Someone, somewhere has to think these things up. Then someone else develops them in the test kitchens. After that, it’s consumer taste-testing, focus groups, and then you market them.
Here they are!
Our limited edition M&M’S Munchums Chocolate Baked Snacks are a totally new type of chocolate snack. Inside our unique, crunchy baked outer shell is a crispy center coated in milk chocolate. They have 40% less sugar than M&M’S Milk Chocolate Candies, they’re gluten-free, and made with natural flavors so everyone can get in on the fun.
The words that caught my eye here are “Baked Snacks”. This is clearly a term created by the food industry. Did your mother ever ask you when you got home from school, “Would you like a glass of milk and a Baked Snack?”
It isn’t candy, it isn’t junk food, it’s a Baked Snack. I honestly don’t know why they didn’t try to market this as a breakfast cereal. “The taste kids love with a wholesome baked shell!” Probably reducing the sugar content from the candy version by 40 per cent still wouldn’t cut it in the cereal aisle. Or maybe it disintegrates in milk. Or looks really, really ugly.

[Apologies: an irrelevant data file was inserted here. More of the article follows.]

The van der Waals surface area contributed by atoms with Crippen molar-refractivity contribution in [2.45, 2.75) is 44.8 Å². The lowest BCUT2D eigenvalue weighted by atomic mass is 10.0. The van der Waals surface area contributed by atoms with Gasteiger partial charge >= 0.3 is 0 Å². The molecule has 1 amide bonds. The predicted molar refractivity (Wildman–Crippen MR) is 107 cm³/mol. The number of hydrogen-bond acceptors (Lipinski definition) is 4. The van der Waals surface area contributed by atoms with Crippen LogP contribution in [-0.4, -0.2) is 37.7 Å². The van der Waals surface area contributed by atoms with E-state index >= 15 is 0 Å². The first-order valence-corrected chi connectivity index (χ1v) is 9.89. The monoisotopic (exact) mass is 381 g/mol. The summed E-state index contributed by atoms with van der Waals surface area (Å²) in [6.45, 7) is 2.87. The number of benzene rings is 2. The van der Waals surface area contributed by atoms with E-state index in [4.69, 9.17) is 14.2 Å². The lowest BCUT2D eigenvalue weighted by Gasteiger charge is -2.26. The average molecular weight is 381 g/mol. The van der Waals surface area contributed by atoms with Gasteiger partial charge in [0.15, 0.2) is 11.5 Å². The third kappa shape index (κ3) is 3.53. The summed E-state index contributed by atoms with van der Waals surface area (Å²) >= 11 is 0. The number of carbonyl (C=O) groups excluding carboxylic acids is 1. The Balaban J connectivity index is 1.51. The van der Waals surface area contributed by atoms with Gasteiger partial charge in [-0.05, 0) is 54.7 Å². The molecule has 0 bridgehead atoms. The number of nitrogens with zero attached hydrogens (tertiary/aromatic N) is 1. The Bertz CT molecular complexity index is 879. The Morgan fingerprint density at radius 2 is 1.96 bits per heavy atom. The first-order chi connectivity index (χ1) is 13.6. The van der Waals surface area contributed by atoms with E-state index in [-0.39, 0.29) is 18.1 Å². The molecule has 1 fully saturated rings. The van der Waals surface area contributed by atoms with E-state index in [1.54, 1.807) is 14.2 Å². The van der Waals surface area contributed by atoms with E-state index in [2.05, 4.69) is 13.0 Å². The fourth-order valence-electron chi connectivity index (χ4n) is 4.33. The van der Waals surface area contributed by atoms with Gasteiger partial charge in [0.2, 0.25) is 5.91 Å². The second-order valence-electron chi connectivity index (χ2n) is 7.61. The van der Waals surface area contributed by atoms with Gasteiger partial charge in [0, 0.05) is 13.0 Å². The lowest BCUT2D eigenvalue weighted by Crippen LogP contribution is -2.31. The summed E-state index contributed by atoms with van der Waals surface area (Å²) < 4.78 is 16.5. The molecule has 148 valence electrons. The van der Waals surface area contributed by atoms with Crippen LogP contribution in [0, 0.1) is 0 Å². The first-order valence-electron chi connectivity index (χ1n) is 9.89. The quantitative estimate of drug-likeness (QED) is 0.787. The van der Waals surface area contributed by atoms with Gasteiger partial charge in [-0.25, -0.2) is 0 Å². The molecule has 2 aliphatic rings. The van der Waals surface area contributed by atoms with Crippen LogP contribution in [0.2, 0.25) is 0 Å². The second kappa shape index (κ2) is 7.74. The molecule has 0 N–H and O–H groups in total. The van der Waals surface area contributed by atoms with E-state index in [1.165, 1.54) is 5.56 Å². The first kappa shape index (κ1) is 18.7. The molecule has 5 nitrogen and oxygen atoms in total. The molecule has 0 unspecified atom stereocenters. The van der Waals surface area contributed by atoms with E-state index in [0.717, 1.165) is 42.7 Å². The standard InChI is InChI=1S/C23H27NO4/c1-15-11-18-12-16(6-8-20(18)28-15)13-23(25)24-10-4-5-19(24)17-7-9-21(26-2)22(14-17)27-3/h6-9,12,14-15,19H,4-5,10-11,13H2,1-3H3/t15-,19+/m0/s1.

What other foods are designated as “Baked Snacks”? Cheez-Its, for one, also Baked Lays, Combos, any number of salty snacks. I think the term became popular when anything fried was deemed an invitation to heart disease and an early death. But here we see it used on a product which is essentially candy masquerading as…I don’t know. A cookie? A cracker?
Imagine a chocolate chip cookie but with the ratio of cookie dough to chocolate reversed. Now break it into round pieces. What is that, exactly?
I know! It’s something you can feel comfortable eating by the handful. Yeah, that’s it. Do we think anyone will be eating munchums one by one? Counting out the recommended healthy portion? No, I thought not.
The food industry employs all sorts of people to create terminology like “Baked Snacks” and someone somewhere has to carefully define exactly what a “Baked Snack” constitutes. All of this is part of a process to convince consumers to have a craving for and to buy products that aren’t necessary for a healthy diet and aren’t particularly good for them.
They don’t want to hear you say “junk food.” Oh, no.
Yes, I have eaten all sorts of foods that weren’t particularly good for me over the years. This is not some holier-than-thou sermon on the evils of junk food. (There. I said it.) It’s about words, and how the food industry uses them to motivate, entice, and even fool consumers by subterfuge and manipulation.
Can you think of any other examples? For some reason Tang comes to mind.